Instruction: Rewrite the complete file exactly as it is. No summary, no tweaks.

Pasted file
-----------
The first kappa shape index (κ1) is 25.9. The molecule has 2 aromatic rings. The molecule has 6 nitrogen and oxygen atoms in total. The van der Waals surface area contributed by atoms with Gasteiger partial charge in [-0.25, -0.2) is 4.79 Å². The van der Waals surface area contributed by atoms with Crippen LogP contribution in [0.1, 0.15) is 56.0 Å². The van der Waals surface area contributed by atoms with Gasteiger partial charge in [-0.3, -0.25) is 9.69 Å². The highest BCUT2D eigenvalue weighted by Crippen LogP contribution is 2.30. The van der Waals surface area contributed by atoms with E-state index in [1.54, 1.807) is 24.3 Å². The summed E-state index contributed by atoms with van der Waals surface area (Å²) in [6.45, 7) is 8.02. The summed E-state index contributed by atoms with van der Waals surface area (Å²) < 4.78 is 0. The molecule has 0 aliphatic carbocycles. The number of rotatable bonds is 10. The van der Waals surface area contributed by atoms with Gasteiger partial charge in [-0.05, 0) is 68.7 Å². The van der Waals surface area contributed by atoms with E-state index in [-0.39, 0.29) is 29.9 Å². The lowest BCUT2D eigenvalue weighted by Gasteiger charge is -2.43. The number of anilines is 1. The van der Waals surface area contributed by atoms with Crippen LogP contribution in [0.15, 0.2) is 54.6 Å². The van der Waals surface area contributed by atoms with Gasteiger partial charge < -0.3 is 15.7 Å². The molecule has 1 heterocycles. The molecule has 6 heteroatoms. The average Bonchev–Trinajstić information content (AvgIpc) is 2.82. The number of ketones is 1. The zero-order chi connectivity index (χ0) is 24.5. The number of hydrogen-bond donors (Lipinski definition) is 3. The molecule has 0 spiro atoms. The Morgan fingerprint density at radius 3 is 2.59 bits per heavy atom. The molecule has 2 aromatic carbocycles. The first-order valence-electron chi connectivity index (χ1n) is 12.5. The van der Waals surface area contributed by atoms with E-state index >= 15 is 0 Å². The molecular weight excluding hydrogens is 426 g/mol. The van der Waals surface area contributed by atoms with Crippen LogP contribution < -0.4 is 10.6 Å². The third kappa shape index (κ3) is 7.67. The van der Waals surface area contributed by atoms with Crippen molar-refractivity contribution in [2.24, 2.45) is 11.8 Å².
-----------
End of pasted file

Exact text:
The first kappa shape index (κ1) is 25.9. The molecule has 2 aromatic rings. The molecule has 6 nitrogen and oxygen atoms in total. The van der Waals surface area contributed by atoms with Gasteiger partial charge in [-0.25, -0.2) is 4.79 Å². The van der Waals surface area contributed by atoms with Crippen LogP contribution in [0.1, 0.15) is 56.0 Å². The van der Waals surface area contributed by atoms with Gasteiger partial charge in [-0.3, -0.25) is 9.69 Å². The highest BCUT2D eigenvalue weighted by Crippen LogP contribution is 2.30. The van der Waals surface area contributed by atoms with E-state index in [1.54, 1.807) is 24.3 Å². The summed E-state index contributed by atoms with van der Waals surface area (Å²) in [6.45, 7) is 8.02. The summed E-state index contributed by atoms with van der Waals surface area (Å²) < 4.78 is 0. The molecule has 0 aliphatic carbocycles. The number of rotatable bonds is 10. The van der Waals surface area contributed by atoms with Gasteiger partial charge in [-0.05, 0) is 68.7 Å². The van der Waals surface area contributed by atoms with E-state index in [-0.39, 0.29) is 29.9 Å². The lowest BCUT2D eigenvalue weighted by Gasteiger charge is -2.43. The number of anilines is 1. The van der Waals surface area contributed by atoms with Crippen LogP contribution in [0.15, 0.2) is 54.6 Å². The van der Waals surface area contributed by atoms with Gasteiger partial charge < -0.3 is 15.7 Å². The molecule has 1 heterocycles. The molecule has 6 heteroatoms. The average Bonchev–Trinajstić information content (AvgIpc) is 2.82. The number of ketones is 1. The zero-order chi connectivity index (χ0) is 24.5. The number of hydrogen-bond donors (Lipinski definition) is 3. The molecule has 0 spiro atoms. The Morgan fingerprint density at radius 3 is 2.59 bits per heavy atom. The molecule has 2 aromatic carbocycles. The first-order valence-electron chi connectivity index (χ1n) is 12.5. The van der Waals surface area contributed by atoms with E-state index >= 15 is 0 Å². The molecular weight excluding hydrogens is 426 g/mol. The van der Waals surface area contributed by atoms with Crippen LogP contribution < -0.4 is 10.6 Å². The third kappa shape index (κ3) is 7.67. The van der Waals surface area contributed by atoms with Crippen molar-refractivity contribution in [2.24, 2.45) is 11.8 Å².